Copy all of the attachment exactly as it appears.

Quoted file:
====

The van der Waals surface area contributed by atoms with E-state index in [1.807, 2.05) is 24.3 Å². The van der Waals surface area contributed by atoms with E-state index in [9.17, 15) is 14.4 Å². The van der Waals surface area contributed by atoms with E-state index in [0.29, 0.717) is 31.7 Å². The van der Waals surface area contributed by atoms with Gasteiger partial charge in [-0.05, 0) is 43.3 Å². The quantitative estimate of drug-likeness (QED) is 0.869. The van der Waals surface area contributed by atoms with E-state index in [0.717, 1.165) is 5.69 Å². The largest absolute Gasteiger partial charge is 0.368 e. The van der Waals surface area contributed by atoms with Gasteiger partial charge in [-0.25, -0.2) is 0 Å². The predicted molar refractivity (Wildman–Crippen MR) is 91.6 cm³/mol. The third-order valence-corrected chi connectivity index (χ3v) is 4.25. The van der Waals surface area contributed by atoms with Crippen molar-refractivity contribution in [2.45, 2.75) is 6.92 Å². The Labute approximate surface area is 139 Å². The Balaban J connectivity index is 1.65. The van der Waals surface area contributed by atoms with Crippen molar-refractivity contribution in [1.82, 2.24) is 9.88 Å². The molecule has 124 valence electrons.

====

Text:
The van der Waals surface area contributed by atoms with E-state index in [1.807, 2.05) is 24.3 Å². The van der Waals surface area contributed by atoms with E-state index in [9.17, 15) is 14.4 Å². The van der Waals surface area contributed by atoms with E-state index in [0.29, 0.717) is 31.7 Å². The van der Waals surface area contributed by atoms with Gasteiger partial charge in [-0.05, 0) is 43.3 Å². The quantitative estimate of drug-likeness (QED) is 0.869. The van der Waals surface area contributed by atoms with E-state index in [0.717, 1.165) is 5.69 Å². The largest absolute Gasteiger partial charge is 0.368 e. The van der Waals surface area contributed by atoms with Gasteiger partial charge in [-0.25, -0.2) is 0 Å². The predicted molar refractivity (Wildman–Crippen MR) is 91.6 cm³/mol. The third-order valence-corrected chi connectivity index (χ3v) is 4.25. The van der Waals surface area contributed by atoms with Crippen molar-refractivity contribution in [2.45, 2.75) is 6.92 Å². The Labute approximate surface area is 139 Å². The Balaban J connectivity index is 1.65. The van der Waals surface area contributed by atoms with Crippen molar-refractivity contribution in [1.82, 2.24) is 9.88 Å². The molecule has 124 valence electrons.